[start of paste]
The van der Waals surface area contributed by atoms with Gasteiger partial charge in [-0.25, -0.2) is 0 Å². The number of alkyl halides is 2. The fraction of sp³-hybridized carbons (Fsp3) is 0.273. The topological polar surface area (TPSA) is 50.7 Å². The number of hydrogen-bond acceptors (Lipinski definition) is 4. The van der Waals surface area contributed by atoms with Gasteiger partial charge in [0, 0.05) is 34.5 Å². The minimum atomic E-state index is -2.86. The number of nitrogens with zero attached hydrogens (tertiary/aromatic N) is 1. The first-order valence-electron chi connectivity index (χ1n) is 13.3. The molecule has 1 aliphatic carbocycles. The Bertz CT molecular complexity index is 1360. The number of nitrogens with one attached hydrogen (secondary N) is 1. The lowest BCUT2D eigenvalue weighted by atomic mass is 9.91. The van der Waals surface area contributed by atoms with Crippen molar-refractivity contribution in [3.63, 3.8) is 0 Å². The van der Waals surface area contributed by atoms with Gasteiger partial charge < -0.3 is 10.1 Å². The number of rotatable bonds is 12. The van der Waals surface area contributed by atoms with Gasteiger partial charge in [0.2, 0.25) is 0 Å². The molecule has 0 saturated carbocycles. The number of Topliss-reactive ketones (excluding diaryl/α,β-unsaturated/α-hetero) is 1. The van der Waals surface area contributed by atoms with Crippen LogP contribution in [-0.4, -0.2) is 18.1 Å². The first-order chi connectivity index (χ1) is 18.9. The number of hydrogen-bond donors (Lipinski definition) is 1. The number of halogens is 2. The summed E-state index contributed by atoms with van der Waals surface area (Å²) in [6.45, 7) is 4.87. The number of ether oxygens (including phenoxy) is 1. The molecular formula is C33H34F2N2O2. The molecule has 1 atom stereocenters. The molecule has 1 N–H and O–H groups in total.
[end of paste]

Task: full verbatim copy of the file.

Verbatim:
The van der Waals surface area contributed by atoms with Gasteiger partial charge in [-0.25, -0.2) is 0 Å². The number of alkyl halides is 2. The fraction of sp³-hybridized carbons (Fsp3) is 0.273. The topological polar surface area (TPSA) is 50.7 Å². The number of hydrogen-bond acceptors (Lipinski definition) is 4. The van der Waals surface area contributed by atoms with Gasteiger partial charge in [0, 0.05) is 34.5 Å². The minimum atomic E-state index is -2.86. The number of nitrogens with zero attached hydrogens (tertiary/aromatic N) is 1. The first-order valence-electron chi connectivity index (χ1n) is 13.3. The molecule has 1 aliphatic carbocycles. The Bertz CT molecular complexity index is 1360. The number of nitrogens with one attached hydrogen (secondary N) is 1. The lowest BCUT2D eigenvalue weighted by atomic mass is 9.91. The van der Waals surface area contributed by atoms with Crippen molar-refractivity contribution in [3.63, 3.8) is 0 Å². The van der Waals surface area contributed by atoms with Gasteiger partial charge < -0.3 is 10.1 Å². The number of rotatable bonds is 12. The van der Waals surface area contributed by atoms with Gasteiger partial charge in [0.2, 0.25) is 0 Å². The molecule has 0 saturated carbocycles. The number of Topliss-reactive ketones (excluding diaryl/α,β-unsaturated/α-hetero) is 1. The van der Waals surface area contributed by atoms with Crippen LogP contribution in [-0.4, -0.2) is 18.1 Å². The first-order chi connectivity index (χ1) is 18.9. The number of hydrogen-bond donors (Lipinski definition) is 1. The number of halogens is 2. The summed E-state index contributed by atoms with van der Waals surface area (Å²) in [6.45, 7) is 4.87. The number of ether oxygens (including phenoxy) is 1. The molecular formula is C33H34F2N2O2. The molecule has 1 atom stereocenters. The molecule has 1 N–H and O–H groups in total.